On June 20, 1782, the Continental Congress, after nearly six years of haggling and numerous design changes, finally approved the Great Seal of the United States. In doing so, it made the bald eagle our national symbol. This year, in the name of clean energy, the Fish and Wildlife Service is considering changing federal rules so that a wind-energy developer can be granted an "incidental-take" permit allowing wind projects to kill bald eagles and golden eagles for up to 30 years.
On Jan. 15, the Fish and Wildlife Service determined that the New Era Wind Farm—a proposed project near Red Wing, Minn.—might kill as many as 14 bald eagles per year. Despite that toll, the agency said the developer of the 48-turbine wind farm could go ahead and apply for an eagle-kill permit. If granted, it could be the first project to get one. At least one other wind-energy concern, Oregon's West Butte Wind Project, also has applied for an incidental-take permit, and others are sure to follow.
The Fish and Wildlife Service said that its estimate for bald eagle kills at the New Era facility was a "worst-case scenario" that "would not damage" the local population of bald eagles. That might be true. Nevertheless, the possibility that federal authorities are willing to issue such a permit once again exposes the double standard at work when it comes to renewable energy.
For years, the wind industry has had de facto permission to violate both the Migratory Bird Treaty Act (which protects 1,000 species) and the Bald and Golden Eagle Protection Act. Federal authorities have never brought a case under either law—despite the Fish and Wildlife Service's estimate that domestic turbines kill some 440,000 birds per year.
While the wind industry enjoys its exemption from prosecution under these federal wildlife laws, the Interior Department has aggressively brought cases against the oil-and-gas industry. In 2011, the Fish and Wildlife Service filed criminal indictments against three drillers who were operating in North Dakota's Bakken field. One of those companies, Continental Resources, was indicted for killing a single bird (a Say's Phoebe) that is protected by the Migratory Bird Treaty Act. This law was adopted in 1918, at a time when several bird species were being decimated by hunters.
Compare the action taken against Continental Resources with the Pine Tree wind project, a three-year-old facility owned by the Los Angeles Department of Water and Power. Since 2009, nine golden eagle carcasses have been recovered at the project and reported to the Fish and Wildlife Service. Los Angeles Times reporter Louis Sahagun reported on Feb. 16, 2012, that at least six of the birds had been struck by turbine blades. Yet there have been no indictments. Jill Birchell, special agent in charge of law enforcement for the Fish and Wildlife Service in California and Nevada refused to comment on the Pine Tree case, other than to tell me that "it is an ongoing criminal investigation."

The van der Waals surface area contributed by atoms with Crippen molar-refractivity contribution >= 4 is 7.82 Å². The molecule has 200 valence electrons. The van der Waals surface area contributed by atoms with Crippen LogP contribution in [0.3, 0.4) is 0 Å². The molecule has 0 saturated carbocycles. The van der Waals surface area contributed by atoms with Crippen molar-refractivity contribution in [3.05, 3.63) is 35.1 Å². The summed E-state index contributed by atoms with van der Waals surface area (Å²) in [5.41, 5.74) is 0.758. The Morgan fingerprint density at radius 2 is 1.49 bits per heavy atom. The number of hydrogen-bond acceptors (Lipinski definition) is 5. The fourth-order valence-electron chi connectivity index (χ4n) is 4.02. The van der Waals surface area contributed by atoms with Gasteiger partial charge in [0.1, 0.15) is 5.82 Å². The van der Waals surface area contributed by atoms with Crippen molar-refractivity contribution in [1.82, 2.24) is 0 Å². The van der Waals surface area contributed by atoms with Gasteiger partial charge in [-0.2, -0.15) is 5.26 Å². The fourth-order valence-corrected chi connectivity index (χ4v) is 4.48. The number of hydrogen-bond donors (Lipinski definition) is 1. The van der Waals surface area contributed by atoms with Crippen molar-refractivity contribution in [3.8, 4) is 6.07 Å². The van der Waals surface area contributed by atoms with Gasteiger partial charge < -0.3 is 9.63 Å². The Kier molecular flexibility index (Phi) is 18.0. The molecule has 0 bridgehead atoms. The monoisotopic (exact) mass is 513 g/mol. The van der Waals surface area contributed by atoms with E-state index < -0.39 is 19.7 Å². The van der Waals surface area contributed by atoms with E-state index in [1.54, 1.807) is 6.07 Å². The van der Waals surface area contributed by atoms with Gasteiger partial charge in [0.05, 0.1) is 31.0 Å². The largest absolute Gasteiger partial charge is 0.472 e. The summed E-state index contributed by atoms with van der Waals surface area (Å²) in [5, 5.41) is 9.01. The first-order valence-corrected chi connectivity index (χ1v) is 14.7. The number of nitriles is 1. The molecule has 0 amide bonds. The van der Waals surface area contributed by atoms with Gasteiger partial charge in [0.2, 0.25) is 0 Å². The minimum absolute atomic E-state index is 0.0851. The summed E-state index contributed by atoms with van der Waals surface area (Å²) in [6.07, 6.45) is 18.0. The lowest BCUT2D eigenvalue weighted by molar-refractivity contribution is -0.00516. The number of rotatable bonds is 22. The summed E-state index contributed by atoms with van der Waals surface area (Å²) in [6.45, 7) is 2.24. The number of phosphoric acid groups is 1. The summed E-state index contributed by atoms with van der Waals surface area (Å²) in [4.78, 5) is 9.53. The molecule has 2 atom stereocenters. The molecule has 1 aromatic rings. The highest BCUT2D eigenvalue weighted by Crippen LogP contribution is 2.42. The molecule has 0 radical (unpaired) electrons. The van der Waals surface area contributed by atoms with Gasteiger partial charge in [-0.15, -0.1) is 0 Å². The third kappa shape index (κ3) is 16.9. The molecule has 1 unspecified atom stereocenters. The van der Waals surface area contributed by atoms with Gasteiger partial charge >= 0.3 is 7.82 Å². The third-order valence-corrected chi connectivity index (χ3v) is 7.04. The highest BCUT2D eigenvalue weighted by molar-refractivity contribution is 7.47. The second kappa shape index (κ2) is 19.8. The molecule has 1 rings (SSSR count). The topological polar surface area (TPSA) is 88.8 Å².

Federal law has protected the bald eagle since 1940, the golden eagle since 1962. Violating the Eagle Protection Act can result in a fine of $250,000 and imprisonment for two years. From 1976 to 2007, the bald eagle also was protected under the Endangered Species Act. It got off the federal endangered-species list—among only a handful of animals ever to do so—thanks to decades of conservation efforts, including captive-breeding projects, some of which were sponsored by the Fish and Wildlife Service. Today, there are about 10,000 breeding pairs of bald eagles in the lower 48 states. But they are still protected by both the Eagle and Migratory Bird acts.
Getting a permit to kill eagles has always been difficult. Indian tribes are allowed to obtain eagle feathers for religious purposes. In addition, some scientific and educational entities can be permitted to possess eagle parts.
The wind-energy lobby has sought such permission for years, insisting that eagle-kill permits ought to last longer than the current limit of five years. Last April the Fish and Wildlife Service agreed, and it published a Federal Register notice saying it planned to extend incidental-take permits to 30 years so as to "facilitate the responsible development of renewable energy."
Although the agency hasn't made a final ruling on the 30-year permit, the proposal has riled environmental groups and several Native American tribes. The Natural Resources Defense Council, the Defenders of Wildlife, the National Audubon Society, the Sierra Club and the Wilderness Society submitted a joint statement to the Fish and Wildlife Service saying that the 30-year term was too long and that there was a "lack of sufficient baseline population data" on the two eagle species.
An eagle-kill permit "infuriates me," says Daniel Stussy, who owns a 20-acre farm on the border of the proposed New Era Wind Farm in Minnesota. "As a hunter, if I mistook the bald eagle for a Canada goose, a big fine would be the least of my worries. I couldn't even go to town for coffee because I'd be so ashamed."
Kelly Fuller of the American Bird Conservancy has a stronger warning: "If you want to turn the public against the wind industry, building a project that kills a lot of bald eagles will do it."
Mr. Bryce is a senior fellow at the Manhattan Institute and the author of "Power Hungry: The Myths of 'Green' Energy and the Real Fuels of the Future" (PublicAffairs, 2010).
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